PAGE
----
Meg Bear of Oracle, who manages their Cloud Social Platform, hammered multitenancy in her post “Multitenancy and Other Useless Discussions,” on Oracle’s blog.  She says “multitenancy doesn’t matter … in the same way that your VHS player having progressive scan doesn’t matter.” Saying that I disagree with Meg would be an understatement. I casually responded to the post but the Oracle moderators didn’t approve my response (seems like they only allow their own marketing people to comment on their blogs), so let me try to provide a more cogent argument here.

When (prominent) people make claims such as this one, it may either be because they’re old school (and haven’t yet grasped the realities of the cloud) or they’re just making a self-serving statement. Since Oracle has historically taken a consistent stand against multitenancy (see my article O Multitenancy: Will Thy Survive Oracle), I would guess it’s the latter.

So, first let me just say it bluntly. If you’re buying a product which is labeled “cloud” but is not multitenant, you’re simply buying on-premise software. It may still be good software but it is not cloud software. The entire concept of the cloud is based on sharing resources, which is accomplished through multitenancy. My InformationWeek article, “Why Multitenancy Matters in the Cloud,” highlights why a buyer should care about multitenancy.

You cannot compare multitenancy in the cloud to a feature in a VHS player. An apt comparison would be with the concept of an assembly line in manufacturing. What Henry Ford, with the assembly line, gave to the world was a radically efficient way of producing vehicles. The other automakers at that time, who didn’t switch to this model, claimed that it didn’t matter to the car buyer how the operations of a car manufacturing plant were structured, as long as the car had all the desired features (technically, they were correct). In due course, however, each of the automakers was either forced to switch to the assembly line or go out of business, because of all the reasons now apparent to everyone.

Marc Benioff and salesforce.com demonstrated to the world what multitenancy can do – they did to software what Henry Ford did to manufacturing (or Steve Jobs did to mobile computing). If their tremendous success isn’t evidence, wait for a few more years to witness the gradual demise of the traditional software delivery model (that doesn’t mean the traditional vendors won’t fight tooth and nail to convince the world that the cloud and multitenancy don’t matter).

In fact, multitenancy operates at several levels in the cloud world. Salesforce is multitenant and Navatar, another layer of cloud software used by financial firms, which sits on top of Salesforce, is also multitenant. Which means that as and when either Salesforce or Navatar improves, all customers automatically benefit. As more customers sign up, they share the cost, so both Salesforce and Navatar benefit.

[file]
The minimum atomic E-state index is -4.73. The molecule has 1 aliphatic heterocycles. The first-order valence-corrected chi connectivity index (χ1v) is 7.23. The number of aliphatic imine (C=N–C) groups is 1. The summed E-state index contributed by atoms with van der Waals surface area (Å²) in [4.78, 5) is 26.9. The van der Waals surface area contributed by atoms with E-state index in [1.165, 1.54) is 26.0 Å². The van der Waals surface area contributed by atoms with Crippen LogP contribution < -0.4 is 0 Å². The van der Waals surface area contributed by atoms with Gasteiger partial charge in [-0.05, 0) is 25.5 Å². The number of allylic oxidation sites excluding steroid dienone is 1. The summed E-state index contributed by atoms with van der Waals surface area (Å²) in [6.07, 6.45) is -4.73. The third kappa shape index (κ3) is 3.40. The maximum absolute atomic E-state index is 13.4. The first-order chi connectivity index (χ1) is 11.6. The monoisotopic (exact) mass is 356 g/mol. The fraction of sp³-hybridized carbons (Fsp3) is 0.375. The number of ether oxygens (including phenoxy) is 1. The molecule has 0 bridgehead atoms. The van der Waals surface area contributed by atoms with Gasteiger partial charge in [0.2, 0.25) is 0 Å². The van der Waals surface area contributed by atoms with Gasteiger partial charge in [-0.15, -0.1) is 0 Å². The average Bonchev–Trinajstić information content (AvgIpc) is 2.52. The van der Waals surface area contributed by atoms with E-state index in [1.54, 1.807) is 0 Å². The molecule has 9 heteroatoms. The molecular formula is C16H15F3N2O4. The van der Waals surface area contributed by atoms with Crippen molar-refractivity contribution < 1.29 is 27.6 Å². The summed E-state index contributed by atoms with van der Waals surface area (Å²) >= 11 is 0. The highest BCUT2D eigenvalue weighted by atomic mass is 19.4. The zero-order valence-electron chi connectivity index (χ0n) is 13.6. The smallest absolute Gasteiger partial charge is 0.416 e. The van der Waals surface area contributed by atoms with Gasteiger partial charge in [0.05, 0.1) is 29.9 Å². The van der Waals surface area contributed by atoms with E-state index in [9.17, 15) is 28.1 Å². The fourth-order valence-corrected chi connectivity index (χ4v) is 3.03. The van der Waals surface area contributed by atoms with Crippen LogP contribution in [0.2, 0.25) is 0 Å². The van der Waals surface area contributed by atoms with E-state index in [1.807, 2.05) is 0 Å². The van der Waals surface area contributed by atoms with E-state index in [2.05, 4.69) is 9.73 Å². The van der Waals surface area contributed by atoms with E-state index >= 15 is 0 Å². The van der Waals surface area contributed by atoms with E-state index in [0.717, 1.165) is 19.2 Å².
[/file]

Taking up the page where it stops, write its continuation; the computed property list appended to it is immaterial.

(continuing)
So getting back to the Oracle platform, Meg does say that it is also multitenant, but according to her, what really matters is business value, not multitenancy. That’s stating the obvious – of course, no product (even it is a photocopier) can survive if it doesn’t deliver business value. But why the stand against multitenancy?

As, I wrote in my InformationWeek article, “Those who say multitenancy isn’t necessary to making the cloud model work are typically companies that have long made money from on-premise software and don’t want to cannibalize their existing revenues. They might offer a subscription for their single-tenant application, but this could simply be the software license, maintenance, and hosting fees divided into monthly payments which almost certainly would be much higher than a comparable multi-tenant application.”

That may be one explanation – Oracle may prefer to install boxes at every client site, so naturally, they find multitenancy to be a thorn in their side. Another explanantion, as David Linthicum offers in his Infoworld post, “The Silly Debate About Multitenancy,” is that vendors often “find that building multitenant architectures is a much bigger nut to crack than they thought.”  Either way, Linthicum agrees, there should be no debate here: “Cloud computing, both private and public, requires the concept of multitenancy. The traditional providers are welcome in the cloud as long as they can provide multitenancy. If you can’t do it, then don’t try to argue that it’s not needed. Get to work!

As Denis Pombriant observes, IT is over.  As a buyer of a cloud product be aware: If you’re buying a cloud product that isn’t multitenant, you’re buying it from someone who really wants to sell you boxes or consulting or something else – there is a high probability that that product won’t survive the next few years.

Alok Misra